Half of China's population (nearly 700 mln people) consumes drinking water contaminated with animal and human waste that exceeds the applicable maximum permissible levels. Liver and stomach cancers in China are caused in part by water pollution. China has the highest liver and stomach cancer death rates in the world. Liver and stomach cancers are also three to seven times higher in polluted rural areas of China.


Increased Funding for Water Infrastructure

As water becomes more of a problem worldwide you will see governments and the private sector increasing funds to fix the aging infrastructure as well as to develop technologies to clean and reuse water. As it stands now the global water market is estimated to be $365 bln while the U.S. market is $87 bln.

The investment demand for companies involved in water management and conservation will grow as the industry matures. The U.S. Environmental Protection Agency estimated that $140 bln will be needed in the next ten years just to meet the requirements of the Safe Drinking Water Act. Many in the industry feel this number is grossly underestimated.

The hot spots for growth in the water sector is in the replacement of aging water infrastructure in developed markets and the installation of basic water infrastructure in emerging markets. While the number of pure water plays has been reduced, we are seeing large companies, like General Electric (GE), gobble up some of the water companies. GE has purchased Betz Dearborn, a water treatment business, and Zenon, which makes advanced membranes for water purification, wastewater treatment and water reuse. The company pioneered the use of technology for water and wastewater treatment that is spreading rapidly throughout the world.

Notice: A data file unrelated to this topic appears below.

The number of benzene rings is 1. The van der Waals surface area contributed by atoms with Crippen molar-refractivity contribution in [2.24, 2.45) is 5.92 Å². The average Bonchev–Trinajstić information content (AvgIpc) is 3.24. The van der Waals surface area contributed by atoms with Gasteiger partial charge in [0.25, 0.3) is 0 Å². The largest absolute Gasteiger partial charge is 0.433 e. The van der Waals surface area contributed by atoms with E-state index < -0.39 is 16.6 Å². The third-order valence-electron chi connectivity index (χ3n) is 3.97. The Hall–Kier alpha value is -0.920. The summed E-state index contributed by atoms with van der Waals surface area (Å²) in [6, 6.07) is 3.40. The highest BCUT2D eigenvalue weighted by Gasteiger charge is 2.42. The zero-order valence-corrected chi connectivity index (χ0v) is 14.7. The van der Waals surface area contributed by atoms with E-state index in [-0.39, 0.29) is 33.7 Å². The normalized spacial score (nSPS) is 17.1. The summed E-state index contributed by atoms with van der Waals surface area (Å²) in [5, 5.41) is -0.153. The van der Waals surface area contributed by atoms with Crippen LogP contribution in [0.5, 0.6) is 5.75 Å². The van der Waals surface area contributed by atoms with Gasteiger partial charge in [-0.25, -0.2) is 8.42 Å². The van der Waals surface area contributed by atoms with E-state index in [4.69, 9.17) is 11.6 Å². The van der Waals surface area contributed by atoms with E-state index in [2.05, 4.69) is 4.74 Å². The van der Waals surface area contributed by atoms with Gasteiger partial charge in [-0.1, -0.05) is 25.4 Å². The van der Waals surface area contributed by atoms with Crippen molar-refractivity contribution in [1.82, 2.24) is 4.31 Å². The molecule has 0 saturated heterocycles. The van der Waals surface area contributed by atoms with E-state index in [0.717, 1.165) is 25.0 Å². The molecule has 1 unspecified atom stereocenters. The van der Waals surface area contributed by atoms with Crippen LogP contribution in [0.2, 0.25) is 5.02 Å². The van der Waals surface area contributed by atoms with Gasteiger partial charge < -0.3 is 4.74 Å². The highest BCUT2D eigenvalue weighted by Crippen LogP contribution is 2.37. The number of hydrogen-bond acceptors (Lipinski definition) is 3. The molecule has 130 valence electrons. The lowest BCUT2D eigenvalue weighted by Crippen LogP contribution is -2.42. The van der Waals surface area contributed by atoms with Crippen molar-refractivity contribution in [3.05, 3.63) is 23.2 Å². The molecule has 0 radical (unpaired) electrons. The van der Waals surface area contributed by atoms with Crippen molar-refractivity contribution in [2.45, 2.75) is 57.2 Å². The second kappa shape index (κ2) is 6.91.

GE is also building one of the largest desalinization plants in Algeria. The Danaher Corporation (DHR) recently agreed to buy Centrist, a water treatment products and services provider and I foresee some of the large sovereign wealth funds (SWF) buying up water related companies in their need to provide their countries with clean water. As water becomes more scarce, tensions are likely to arise among different users within countries and also across borders. Companies operating in water-stressed regions will have to be aware that they are competing for an essential resource and will have to manage any potential flare-ups.

So how can private investors tap into these markets? There are a number of ways and one play is to purchase the U.S. Power Shares Water Resources or individual concentrated water funds, such as Aqua Terra Asset Fund, a relatively new water fund run by an environmental engineer. One can also go to the International Securities Exchange (ISE) where a water index is the basis for cash-settled index options (HHO), ETFs (FIW), and ETF options. Cash-settled futures on the index are coming soon.

There are also individual companies such as Aqua America (WTR) or Calgon Carbon (CCC). Hyflux, traded in Singapore, is an interesting water company and recently bought into a business in Saudi Arabia, which in addition to producing oil for export is also one of the world's largest consumers of less-expensive "used" oil. This is oil that has been collected from shipyards, power plants and other related industries. Hyflux owns a method that recycles the oil and it expects this aspect of its business to grow and equal its water technologies in terms of income.

As the saying goes, where there is a crisis there is an opportunity, and issues related to clean water will likely intensify in the future.